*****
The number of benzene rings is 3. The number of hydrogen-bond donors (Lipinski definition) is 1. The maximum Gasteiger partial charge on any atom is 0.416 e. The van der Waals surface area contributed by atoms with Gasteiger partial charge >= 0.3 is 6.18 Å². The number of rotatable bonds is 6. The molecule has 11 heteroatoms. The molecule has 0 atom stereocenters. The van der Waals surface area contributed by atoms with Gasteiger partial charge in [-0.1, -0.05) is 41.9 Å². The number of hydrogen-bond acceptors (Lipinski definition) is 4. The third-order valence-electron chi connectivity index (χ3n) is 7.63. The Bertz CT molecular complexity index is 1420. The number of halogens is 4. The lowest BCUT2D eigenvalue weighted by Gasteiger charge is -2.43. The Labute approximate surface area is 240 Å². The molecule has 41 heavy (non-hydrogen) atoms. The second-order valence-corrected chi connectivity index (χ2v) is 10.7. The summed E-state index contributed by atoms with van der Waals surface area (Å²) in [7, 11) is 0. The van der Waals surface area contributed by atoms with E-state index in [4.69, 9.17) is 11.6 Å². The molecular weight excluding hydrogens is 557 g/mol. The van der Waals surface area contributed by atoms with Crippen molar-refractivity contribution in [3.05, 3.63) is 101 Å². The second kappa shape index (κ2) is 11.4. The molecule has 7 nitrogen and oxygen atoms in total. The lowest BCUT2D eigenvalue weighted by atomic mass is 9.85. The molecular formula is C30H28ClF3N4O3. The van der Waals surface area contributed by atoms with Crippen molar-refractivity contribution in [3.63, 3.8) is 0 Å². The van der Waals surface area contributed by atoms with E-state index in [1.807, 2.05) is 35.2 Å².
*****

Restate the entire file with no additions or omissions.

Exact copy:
The number of benzene rings is 3. The number of hydrogen-bond donors (Lipinski definition) is 1. The maximum Gasteiger partial charge on any atom is 0.416 e. The van der Waals surface area contributed by atoms with Gasteiger partial charge >= 0.3 is 6.18 Å². The number of rotatable bonds is 6. The molecule has 11 heteroatoms. The molecule has 0 atom stereocenters. The van der Waals surface area contributed by atoms with Gasteiger partial charge in [-0.1, -0.05) is 41.9 Å². The number of hydrogen-bond acceptors (Lipinski definition) is 4. The third-order valence-electron chi connectivity index (χ3n) is 7.63. The Bertz CT molecular complexity index is 1420. The number of halogens is 4. The lowest BCUT2D eigenvalue weighted by Gasteiger charge is -2.43. The Labute approximate surface area is 240 Å². The molecule has 41 heavy (non-hydrogen) atoms. The second-order valence-corrected chi connectivity index (χ2v) is 10.7. The summed E-state index contributed by atoms with van der Waals surface area (Å²) in [7, 11) is 0. The van der Waals surface area contributed by atoms with E-state index in [4.69, 9.17) is 11.6 Å². The molecular weight excluding hydrogens is 557 g/mol. The van der Waals surface area contributed by atoms with Crippen molar-refractivity contribution in [3.05, 3.63) is 101 Å². The second kappa shape index (κ2) is 11.4. The molecule has 7 nitrogen and oxygen atoms in total. The lowest BCUT2D eigenvalue weighted by atomic mass is 9.85. The molecular formula is C30H28ClF3N4O3. The van der Waals surface area contributed by atoms with Crippen molar-refractivity contribution in [3.63, 3.8) is 0 Å². The van der Waals surface area contributed by atoms with E-state index in [1.807, 2.05) is 35.2 Å².